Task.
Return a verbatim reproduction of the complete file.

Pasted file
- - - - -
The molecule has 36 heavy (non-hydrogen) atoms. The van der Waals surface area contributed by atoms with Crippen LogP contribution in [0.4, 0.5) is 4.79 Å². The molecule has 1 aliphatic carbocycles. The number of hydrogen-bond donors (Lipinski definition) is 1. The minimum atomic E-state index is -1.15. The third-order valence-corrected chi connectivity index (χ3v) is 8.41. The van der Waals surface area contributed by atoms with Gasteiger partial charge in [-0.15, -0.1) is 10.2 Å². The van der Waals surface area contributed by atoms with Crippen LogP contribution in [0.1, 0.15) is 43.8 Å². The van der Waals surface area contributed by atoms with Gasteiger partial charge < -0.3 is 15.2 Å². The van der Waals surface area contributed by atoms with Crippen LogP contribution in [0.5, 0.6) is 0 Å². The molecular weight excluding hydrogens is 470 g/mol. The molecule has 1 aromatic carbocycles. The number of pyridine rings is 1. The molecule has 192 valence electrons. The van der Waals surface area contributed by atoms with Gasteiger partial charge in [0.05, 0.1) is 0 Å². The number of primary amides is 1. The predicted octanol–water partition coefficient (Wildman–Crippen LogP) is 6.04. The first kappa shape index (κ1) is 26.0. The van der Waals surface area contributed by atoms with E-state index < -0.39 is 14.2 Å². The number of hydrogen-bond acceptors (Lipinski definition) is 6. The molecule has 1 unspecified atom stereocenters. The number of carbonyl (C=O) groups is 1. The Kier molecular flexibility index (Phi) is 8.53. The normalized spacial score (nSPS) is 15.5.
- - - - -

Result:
The molecule has 36 heavy (non-hydrogen) atoms. The van der Waals surface area contributed by atoms with Crippen LogP contribution in [0.4, 0.5) is 4.79 Å². The molecule has 1 aliphatic carbocycles. The number of hydrogen-bond donors (Lipinski definition) is 1. The minimum atomic E-state index is -1.15. The third-order valence-corrected chi connectivity index (χ3v) is 8.41. The van der Waals surface area contributed by atoms with Gasteiger partial charge in [-0.15, -0.1) is 10.2 Å². The van der Waals surface area contributed by atoms with Crippen LogP contribution in [0.1, 0.15) is 43.8 Å². The van der Waals surface area contributed by atoms with Gasteiger partial charge < -0.3 is 15.2 Å². The van der Waals surface area contributed by atoms with Crippen LogP contribution in [0.5, 0.6) is 0 Å². The molecular weight excluding hydrogens is 470 g/mol. The molecule has 1 aromatic carbocycles. The number of pyridine rings is 1. The molecule has 192 valence electrons. The van der Waals surface area contributed by atoms with Gasteiger partial charge in [0.05, 0.1) is 0 Å². The number of primary amides is 1. The predicted octanol–water partition coefficient (Wildman–Crippen LogP) is 6.04. The first kappa shape index (κ1) is 26.0. The van der Waals surface area contributed by atoms with E-state index < -0.39 is 14.2 Å². The number of hydrogen-bond acceptors (Lipinski definition) is 6. The molecule has 1 unspecified atom stereocenters. The number of carbonyl (C=O) groups is 1. The Kier molecular flexibility index (Phi) is 8.53. The normalized spacial score (nSPS) is 15.5.